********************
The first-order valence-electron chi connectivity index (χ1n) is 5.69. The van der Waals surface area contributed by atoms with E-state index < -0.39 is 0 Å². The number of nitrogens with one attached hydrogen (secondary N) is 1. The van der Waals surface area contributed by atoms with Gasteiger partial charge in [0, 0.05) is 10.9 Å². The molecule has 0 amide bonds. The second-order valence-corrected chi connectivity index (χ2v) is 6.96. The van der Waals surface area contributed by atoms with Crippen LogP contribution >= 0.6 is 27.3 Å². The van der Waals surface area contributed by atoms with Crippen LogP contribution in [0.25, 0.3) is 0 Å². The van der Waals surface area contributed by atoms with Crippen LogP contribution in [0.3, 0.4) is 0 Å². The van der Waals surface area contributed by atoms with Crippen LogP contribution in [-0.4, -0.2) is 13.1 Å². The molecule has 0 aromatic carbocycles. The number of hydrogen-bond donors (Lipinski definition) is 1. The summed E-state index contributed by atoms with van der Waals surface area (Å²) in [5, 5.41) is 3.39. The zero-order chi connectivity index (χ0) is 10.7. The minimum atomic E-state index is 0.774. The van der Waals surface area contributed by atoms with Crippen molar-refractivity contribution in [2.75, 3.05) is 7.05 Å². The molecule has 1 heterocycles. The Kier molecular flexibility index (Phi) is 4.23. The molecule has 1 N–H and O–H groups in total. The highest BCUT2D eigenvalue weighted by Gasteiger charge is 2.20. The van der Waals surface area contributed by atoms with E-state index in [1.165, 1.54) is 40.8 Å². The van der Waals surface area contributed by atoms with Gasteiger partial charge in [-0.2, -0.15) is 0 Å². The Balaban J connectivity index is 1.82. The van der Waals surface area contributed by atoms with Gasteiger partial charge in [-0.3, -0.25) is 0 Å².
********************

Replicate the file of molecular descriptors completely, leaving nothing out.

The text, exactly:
The first-order valence-electron chi connectivity index (χ1n) is 5.69. The van der Waals surface area contributed by atoms with E-state index < -0.39 is 0 Å². The number of nitrogens with one attached hydrogen (secondary N) is 1. The van der Waals surface area contributed by atoms with Gasteiger partial charge in [0, 0.05) is 10.9 Å². The molecule has 0 amide bonds. The second-order valence-corrected chi connectivity index (χ2v) is 6.96. The van der Waals surface area contributed by atoms with Crippen LogP contribution >= 0.6 is 27.3 Å². The van der Waals surface area contributed by atoms with Crippen LogP contribution in [0.25, 0.3) is 0 Å². The van der Waals surface area contributed by atoms with Crippen LogP contribution in [0.3, 0.4) is 0 Å². The van der Waals surface area contributed by atoms with Crippen LogP contribution in [-0.4, -0.2) is 13.1 Å². The molecule has 0 aromatic carbocycles. The number of hydrogen-bond donors (Lipinski definition) is 1. The summed E-state index contributed by atoms with van der Waals surface area (Å²) in [5, 5.41) is 3.39. The zero-order chi connectivity index (χ0) is 10.7. The minimum atomic E-state index is 0.774. The van der Waals surface area contributed by atoms with Crippen molar-refractivity contribution in [2.75, 3.05) is 7.05 Å². The molecule has 1 heterocycles. The Kier molecular flexibility index (Phi) is 4.23. The molecule has 1 N–H and O–H groups in total. The highest BCUT2D eigenvalue weighted by Gasteiger charge is 2.20. The van der Waals surface area contributed by atoms with E-state index in [1.165, 1.54) is 40.8 Å². The van der Waals surface area contributed by atoms with Gasteiger partial charge in [-0.2, -0.15) is 0 Å². The Balaban J connectivity index is 1.82. The van der Waals surface area contributed by atoms with Gasteiger partial charge in [-0.3, -0.25) is 0 Å².